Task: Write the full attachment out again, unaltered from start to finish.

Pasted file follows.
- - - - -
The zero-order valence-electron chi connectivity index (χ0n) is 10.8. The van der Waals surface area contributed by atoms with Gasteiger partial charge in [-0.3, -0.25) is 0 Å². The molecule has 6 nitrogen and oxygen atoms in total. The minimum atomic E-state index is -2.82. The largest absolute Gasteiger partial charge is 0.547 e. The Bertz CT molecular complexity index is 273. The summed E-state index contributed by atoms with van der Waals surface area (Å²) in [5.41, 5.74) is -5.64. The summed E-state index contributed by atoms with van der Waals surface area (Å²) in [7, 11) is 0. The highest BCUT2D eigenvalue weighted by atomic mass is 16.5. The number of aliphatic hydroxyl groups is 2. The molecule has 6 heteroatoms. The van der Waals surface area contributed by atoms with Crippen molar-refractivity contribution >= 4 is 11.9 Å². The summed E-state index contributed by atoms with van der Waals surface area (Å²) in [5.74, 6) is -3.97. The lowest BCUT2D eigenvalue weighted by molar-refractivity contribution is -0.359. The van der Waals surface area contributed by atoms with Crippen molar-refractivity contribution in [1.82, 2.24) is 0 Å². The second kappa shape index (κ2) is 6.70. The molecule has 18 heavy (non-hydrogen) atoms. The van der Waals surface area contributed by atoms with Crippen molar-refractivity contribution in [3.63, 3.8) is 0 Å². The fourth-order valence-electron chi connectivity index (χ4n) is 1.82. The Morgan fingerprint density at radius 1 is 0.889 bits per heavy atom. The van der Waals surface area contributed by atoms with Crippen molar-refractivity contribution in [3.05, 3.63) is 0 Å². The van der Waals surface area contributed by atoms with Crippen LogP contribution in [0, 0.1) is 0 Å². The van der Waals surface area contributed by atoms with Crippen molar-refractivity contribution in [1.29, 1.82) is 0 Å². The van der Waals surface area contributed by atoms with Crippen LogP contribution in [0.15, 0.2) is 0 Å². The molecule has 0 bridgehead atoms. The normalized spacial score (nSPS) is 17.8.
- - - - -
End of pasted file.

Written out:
The zero-order valence-electron chi connectivity index (χ0n) is 10.8. The van der Waals surface area contributed by atoms with Gasteiger partial charge in [-0.3, -0.25) is 0 Å². The molecule has 6 nitrogen and oxygen atoms in total. The minimum atomic E-state index is -2.82. The largest absolute Gasteiger partial charge is 0.547 e. The Bertz CT molecular complexity index is 273. The summed E-state index contributed by atoms with van der Waals surface area (Å²) in [5.41, 5.74) is -5.64. The summed E-state index contributed by atoms with van der Waals surface area (Å²) in [7, 11) is 0. The highest BCUT2D eigenvalue weighted by atomic mass is 16.5. The number of aliphatic hydroxyl groups is 2. The molecule has 6 heteroatoms. The van der Waals surface area contributed by atoms with Crippen molar-refractivity contribution >= 4 is 11.9 Å². The summed E-state index contributed by atoms with van der Waals surface area (Å²) in [5.74, 6) is -3.97. The lowest BCUT2D eigenvalue weighted by molar-refractivity contribution is -0.359. The van der Waals surface area contributed by atoms with Crippen molar-refractivity contribution in [1.82, 2.24) is 0 Å². The second kappa shape index (κ2) is 6.70. The molecule has 18 heavy (non-hydrogen) atoms. The van der Waals surface area contributed by atoms with Crippen molar-refractivity contribution in [3.63, 3.8) is 0 Å². The fourth-order valence-electron chi connectivity index (χ4n) is 1.82. The Morgan fingerprint density at radius 1 is 0.889 bits per heavy atom. The van der Waals surface area contributed by atoms with Crippen molar-refractivity contribution in [3.05, 3.63) is 0 Å². The van der Waals surface area contributed by atoms with Crippen LogP contribution in [0, 0.1) is 0 Å². The van der Waals surface area contributed by atoms with Crippen molar-refractivity contribution in [1.29, 1.82) is 0 Å². The van der Waals surface area contributed by atoms with Crippen LogP contribution in [0.15, 0.2) is 0 Å². The molecule has 0 bridgehead atoms. The normalized spacial score (nSPS) is 17.8.